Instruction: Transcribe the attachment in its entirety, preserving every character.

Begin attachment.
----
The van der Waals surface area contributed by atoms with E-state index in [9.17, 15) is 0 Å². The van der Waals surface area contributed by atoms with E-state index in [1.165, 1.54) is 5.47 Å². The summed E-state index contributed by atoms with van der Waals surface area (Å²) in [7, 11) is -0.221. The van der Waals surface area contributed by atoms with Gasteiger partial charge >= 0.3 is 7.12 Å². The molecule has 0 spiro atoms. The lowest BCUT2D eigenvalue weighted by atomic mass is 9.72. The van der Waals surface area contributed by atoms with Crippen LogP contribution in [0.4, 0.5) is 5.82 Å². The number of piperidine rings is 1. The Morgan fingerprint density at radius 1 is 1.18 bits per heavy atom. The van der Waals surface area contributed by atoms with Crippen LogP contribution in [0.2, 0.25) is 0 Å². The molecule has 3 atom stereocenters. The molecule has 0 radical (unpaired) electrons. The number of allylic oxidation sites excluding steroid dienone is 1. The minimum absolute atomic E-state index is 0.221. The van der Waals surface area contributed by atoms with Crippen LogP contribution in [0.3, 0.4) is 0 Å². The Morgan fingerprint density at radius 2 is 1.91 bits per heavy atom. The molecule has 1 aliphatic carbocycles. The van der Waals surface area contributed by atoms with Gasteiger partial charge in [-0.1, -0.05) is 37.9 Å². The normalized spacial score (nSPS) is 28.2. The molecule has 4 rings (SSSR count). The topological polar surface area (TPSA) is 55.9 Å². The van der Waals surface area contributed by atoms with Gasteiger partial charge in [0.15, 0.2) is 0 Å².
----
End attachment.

The van der Waals surface area contributed by atoms with E-state index in [9.17, 15) is 0 Å². The van der Waals surface area contributed by atoms with E-state index in [1.165, 1.54) is 5.47 Å². The summed E-state index contributed by atoms with van der Waals surface area (Å²) in [7, 11) is -0.221. The van der Waals surface area contributed by atoms with Gasteiger partial charge >= 0.3 is 7.12 Å². The molecule has 0 spiro atoms. The lowest BCUT2D eigenvalue weighted by atomic mass is 9.72. The van der Waals surface area contributed by atoms with Crippen LogP contribution in [0.4, 0.5) is 5.82 Å². The number of piperidine rings is 1. The Morgan fingerprint density at radius 1 is 1.18 bits per heavy atom. The van der Waals surface area contributed by atoms with Crippen LogP contribution in [0.2, 0.25) is 0 Å². The molecule has 3 atom stereocenters. The molecule has 0 radical (unpaired) electrons. The number of allylic oxidation sites excluding steroid dienone is 1. The minimum absolute atomic E-state index is 0.221. The van der Waals surface area contributed by atoms with Crippen LogP contribution in [0.3, 0.4) is 0 Å². The Morgan fingerprint density at radius 2 is 1.91 bits per heavy atom. The molecule has 1 aliphatic carbocycles. The van der Waals surface area contributed by atoms with Gasteiger partial charge in [-0.1, -0.05) is 37.9 Å². The normalized spacial score (nSPS) is 28.2. The molecule has 4 rings (SSSR count). The topological polar surface area (TPSA) is 55.9 Å². The van der Waals surface area contributed by atoms with Gasteiger partial charge in [0.15, 0.2) is 0 Å².